Day 219 (Jul 17): What does it mean to “be still”?

For the past few weeks, I have been unwilling to continue the endless pushing that seemed to have become a part of my daily life. My mornings had become a stressful, rushed process of the many tasks I need to do before I leave for work – or at least thinkI need to do before I start to work. The litany of tasks looks something like this:

From table to bed…

Get up. Migrate alarm clock to the desk/table (where I can see it more easily). Make the bed. Migrate the piles on my desk to the bed. Gather my two bags – one with my lunchbox, the other with my cereal bowl and ingredients – and take them to the kitchen. Head to the bathroom to brush my teeth, shower and dress. (I leave my clothes for work in the bathroom at night. One less things to schlep in the morning.) Take my pj’s and other things back to my room. Go to the kitchen to fix/cook my breakfast and prepare my lunch. Gather my bags (lunchbox now full), breakfast and glass of water and go back to my room. Eat my breakfast while I do my morning journal reflection. Take my dishes back to the kitchen if I have time to wash them. (Otherwise, they wait in my room till I return home later in the day.) Brush my teeth, finish dressing, organize my things and head out for my day.

Btw, every time I go from my room to the bathroom or the kitchen, I have to pass my aunt and uncle’s room, where they are (hopefully) still sleeping peacefully. Thus my mornings are about doing a number of tasks as quietly as possible, including repeatedly tiptoeing down a hopelessly squeaky hallway in hopes that I do not awaken them, because all of this starts at 4:45 a.m.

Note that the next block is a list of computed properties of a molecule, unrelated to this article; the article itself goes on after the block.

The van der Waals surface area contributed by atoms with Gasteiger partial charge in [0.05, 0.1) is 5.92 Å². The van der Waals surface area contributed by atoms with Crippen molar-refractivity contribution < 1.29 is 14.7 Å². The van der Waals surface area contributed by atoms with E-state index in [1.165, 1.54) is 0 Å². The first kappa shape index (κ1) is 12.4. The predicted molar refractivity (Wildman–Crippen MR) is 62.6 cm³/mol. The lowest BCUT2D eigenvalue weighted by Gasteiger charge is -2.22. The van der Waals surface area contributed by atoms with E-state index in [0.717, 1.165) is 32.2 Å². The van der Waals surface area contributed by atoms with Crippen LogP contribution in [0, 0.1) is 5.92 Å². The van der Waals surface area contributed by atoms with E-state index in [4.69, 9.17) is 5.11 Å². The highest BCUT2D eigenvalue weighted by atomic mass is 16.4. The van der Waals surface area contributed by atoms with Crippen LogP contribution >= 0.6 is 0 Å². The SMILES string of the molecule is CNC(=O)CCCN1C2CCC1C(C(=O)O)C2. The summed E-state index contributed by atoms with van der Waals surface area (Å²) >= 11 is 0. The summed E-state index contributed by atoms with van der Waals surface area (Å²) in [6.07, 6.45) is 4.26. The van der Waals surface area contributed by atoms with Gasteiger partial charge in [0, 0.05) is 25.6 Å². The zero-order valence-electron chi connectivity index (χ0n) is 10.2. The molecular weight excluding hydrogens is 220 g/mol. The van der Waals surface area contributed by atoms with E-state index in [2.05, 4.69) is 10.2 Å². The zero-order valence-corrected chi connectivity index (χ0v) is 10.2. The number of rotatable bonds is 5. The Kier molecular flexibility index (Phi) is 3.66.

On a good morning, I can get all this done in just over two hours – if I’m efficient and what I’m fixing for breakfast and for lunch doesn’t take too long to prepare. It takes more than a couple of minutes to make a sandwich or to cut up a few fresh veggies. I’ve given up cooking the kind of breakfast my body most appreciates and have settled for having a bit of meat (for the protein) and hot cereal most mornings.

Time to write…reflect…

In other words, the beginning of my day, most days, is the quintessential opposite of “being still.” Because things like traffic and parking come into play, leaving early is a primary concern of mine, so everything hinges on my departure time. Thus, even when I do have the time to do my morning reflection, I feel “under the gun,” watching the clock, shortening up my reflection, rarely having time to really hold still and listen.

As I put on my current favorite necklace this morning, a small metal disk with the words “Be still” on it, I found myself wondering, What does it mean to “be still”?

Does it mean doing nothing? Does it mean more slowly “rushing” about so it doesn’t feel so rushed? Does it mean dropping things from the routine even when they are important things? (I’ve wrestled with the change to my morning reflection time, for example, where I used to take as long as an hour and have time to write two reflections. Now, many mornings, I barely complete one.) Or does it mean focusing on what I’m doing so “precious” seconds aren’t lost in daydreaming? Or is it possible to let my mind “wander” in conversation with God while I perform tasks (hoping I remember what I’m doing)?

I’ve noticed that when I’m experiencing serenity, I can be surprisingly efficient. Worry isn’t crowding in to clutter my thoughts and derail my efforts at getting things done quickly. When my mind wanders down the path of fear, I forget what I’m doing and have to go back to do this or that because I forgot it in my distraction. But serenity isn’t a switch I can simply flip to the “on” position when I need it. It takes practice and, for me, it requires a desire for serenity that outweighs the temptation to worry.

I would be most interested to hear of your experiences of what it means to “be still.” Have you thought about it a lot? Have you practiced it? How do you practice “being still”? Or is it, like it is for me at times, something you aspire to and only occasionally experience, wanting more?

…to listen…

I may not be here as often these days, with internet access still found in places other than my own computer. But I’m here, and I’d love to hear from you.

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